Family • Cyperaceae - Kyllinga monocephala Rottb. - WHITEHEAD SPIKEHEDGE - Dan sui shui wu gong

Mutha is a common name shared by both Cyperus rotundus (botobotones) and Kyllinga monocephala (anuang, borobotones). They have similar characteristics, and K. monocephala has been questioned on its use as a substitute. Rhizomes have similar appearances, and as crude drugs are hard to differentiate.

Scientific names

Kyllinga monocephala Rottb.
Kyllinga nemoralis (J.R. et G. Forst.) Dandy ex H. & D.
Kyllinga triceps Blanco
Kyllinga mindorensis Steud.
Kyllinga gracilis Kunth
Cyperus kyllingia Engl.
Dan sui shui wu gong (Chin.)

Common names

Anuang (Tag.) Kurukamoting-orig (Bik.)
Barubotones (Bis.) Malabotones (Bis.)
Bolobotones (Bis.) Mutha (Tag.)
Borobotones (Bis.) Mustra (Tag.)
Botoncillo (Bis.) Puñgos (S. L. Bis.)
Botonsilyo (Tag.) Sangsangitan (Bon.)
Bosobotones (Bis.) Sud-sud (Bis.)
Borsa-ñga-dadakkel (Ilk.) Uli-uli (Bag.)
Baki-baki (S. L. Bis.) Nut grass (Engl.)
Bosikad (C. Bis.) White-flowered kyllinga (Engl.)
Boskad (Bis.) Whitehead spikesedge (Engl.)
Busikad (P. Bis.) White water sedge (Engl.)
Katutu (Mag.)

Other vernacular names

CHAMORRO: Botoncillo, Chaguan lemae, Chaguan lemai, Chaguan ni, Manonogcha lemai.
HAWAIIAN: Kili’o’opu, Mau’u mokae.
MANGAREVAN: Mutie iwa.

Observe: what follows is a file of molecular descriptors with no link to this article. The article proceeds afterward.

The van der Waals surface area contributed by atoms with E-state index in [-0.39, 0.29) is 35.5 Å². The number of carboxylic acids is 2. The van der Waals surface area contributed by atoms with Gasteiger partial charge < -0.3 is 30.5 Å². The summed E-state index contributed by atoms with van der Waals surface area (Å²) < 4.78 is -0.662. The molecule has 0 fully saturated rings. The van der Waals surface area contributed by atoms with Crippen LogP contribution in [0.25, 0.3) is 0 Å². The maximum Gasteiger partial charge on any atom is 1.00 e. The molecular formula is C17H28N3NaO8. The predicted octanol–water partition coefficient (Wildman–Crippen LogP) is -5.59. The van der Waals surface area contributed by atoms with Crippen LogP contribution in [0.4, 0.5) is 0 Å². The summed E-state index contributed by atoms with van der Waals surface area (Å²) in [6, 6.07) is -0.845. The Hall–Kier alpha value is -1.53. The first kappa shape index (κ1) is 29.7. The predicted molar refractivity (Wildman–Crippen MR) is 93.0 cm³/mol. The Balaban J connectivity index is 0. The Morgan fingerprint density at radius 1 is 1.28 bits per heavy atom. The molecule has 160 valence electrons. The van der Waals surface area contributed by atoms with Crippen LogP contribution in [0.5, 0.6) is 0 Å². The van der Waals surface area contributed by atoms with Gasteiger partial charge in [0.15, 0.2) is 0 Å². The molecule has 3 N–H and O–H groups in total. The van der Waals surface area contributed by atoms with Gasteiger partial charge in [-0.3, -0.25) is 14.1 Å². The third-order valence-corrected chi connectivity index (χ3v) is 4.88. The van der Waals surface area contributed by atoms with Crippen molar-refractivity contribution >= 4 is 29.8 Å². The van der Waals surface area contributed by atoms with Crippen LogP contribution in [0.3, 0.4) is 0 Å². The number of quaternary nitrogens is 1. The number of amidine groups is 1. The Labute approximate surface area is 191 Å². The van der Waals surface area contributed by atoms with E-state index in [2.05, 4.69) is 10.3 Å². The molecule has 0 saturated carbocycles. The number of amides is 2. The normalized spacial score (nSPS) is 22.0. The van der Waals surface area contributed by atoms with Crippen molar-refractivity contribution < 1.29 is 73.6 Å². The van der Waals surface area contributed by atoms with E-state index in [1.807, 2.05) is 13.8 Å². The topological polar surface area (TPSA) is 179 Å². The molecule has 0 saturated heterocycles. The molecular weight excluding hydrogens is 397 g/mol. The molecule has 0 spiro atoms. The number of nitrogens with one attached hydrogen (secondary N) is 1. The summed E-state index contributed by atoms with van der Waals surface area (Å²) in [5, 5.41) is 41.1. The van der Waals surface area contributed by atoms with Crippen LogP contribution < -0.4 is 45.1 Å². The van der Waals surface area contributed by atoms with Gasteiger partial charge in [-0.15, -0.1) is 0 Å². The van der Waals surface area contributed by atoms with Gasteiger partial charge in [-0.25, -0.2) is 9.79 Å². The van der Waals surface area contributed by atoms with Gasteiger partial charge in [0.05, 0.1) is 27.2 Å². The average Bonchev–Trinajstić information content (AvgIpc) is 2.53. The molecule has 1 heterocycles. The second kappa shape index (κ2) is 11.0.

MAORI: Matie karanga, Mauku ‘ōniāni, Neke ‘enua, Tama ‘enua
POHNPEIAN: LIimeiseri, Lingkarak tikitik, Rehlingkarak.
PUKAPUKAN: Vayavaya.
SAMOAN: Mo’u upo’o, Mo’u upo’o, Mutia, Ta’ata’a vili taliga, Tuise, tuise.
SPANISH: Botoncillo.
TAHITIAN: Matie Tahiti, Mo’u upoo, Pakopako, Pakopako ‘ae kuma.
TONGAN: Pakopako, Tuise.



Anuang is a perennial creeping hedge, more or less glabrous, arising from long-creeping rootstocks. Stems are usually solitary, 10 to 40 centimeters high, and 3-angled. Leaves are shorter than the stem, up to 15 centimeters in length or longer, 3 to 4 millimeters wide; with the bracts similar. Spikes are ovoid, simple, white, 8 to 13 centimeters long. Spikelets are very numerous, 3 to 3.5 millimeters long, the flowering glume distinctly winged along the keel. Inflorescence is a globose terminal head, 5 to 10 millimeters in diameter. Fruit is a nut , up to 1.5 millimeters long, oblong to suborbicular, with a lens-shaped achene.

– In waste places, open grasslands, etc., at low and medium altitudes throughout the Philippines.
– A major weed in improved pastures.
– Pantropic.

– Leaves yielded alkaloids, glycosides, saponins, and tannins.
– Total phenolic content was: alcoholic extract, 38.89 mg GAE/100 g; water extract, 40.13 mg/ GAE/100g.. Total flavonoid compounds were: alcohol extract, 4.15 mg QE/100 g; water extract, 4.75 mg QE/100g.

– Oil distilled from the roots is dark yellowish-green, with a pleasant odor and pungent taste.
– Considered diuretic, sudorific, refrigerant, demulcent and tonic.

Additional Sources and Suggested Readings

(1) Analgesic and Hypoglycemic Activities of Bixa orellana, Kyllinga monocephala and Luffa acutangula / Jusal Quanico, Evangeline Amor and Grace Perez / Philippine Journal of Science, 137 (1): 69-76, June 2008

(2) Kyllinga nemoralis (J.R.Forst. & G.Forst.) Dandy ex Hutch. & Dalziel, Cyperaceae / Common names / Pacific Island Ecosystems at Risk / PIER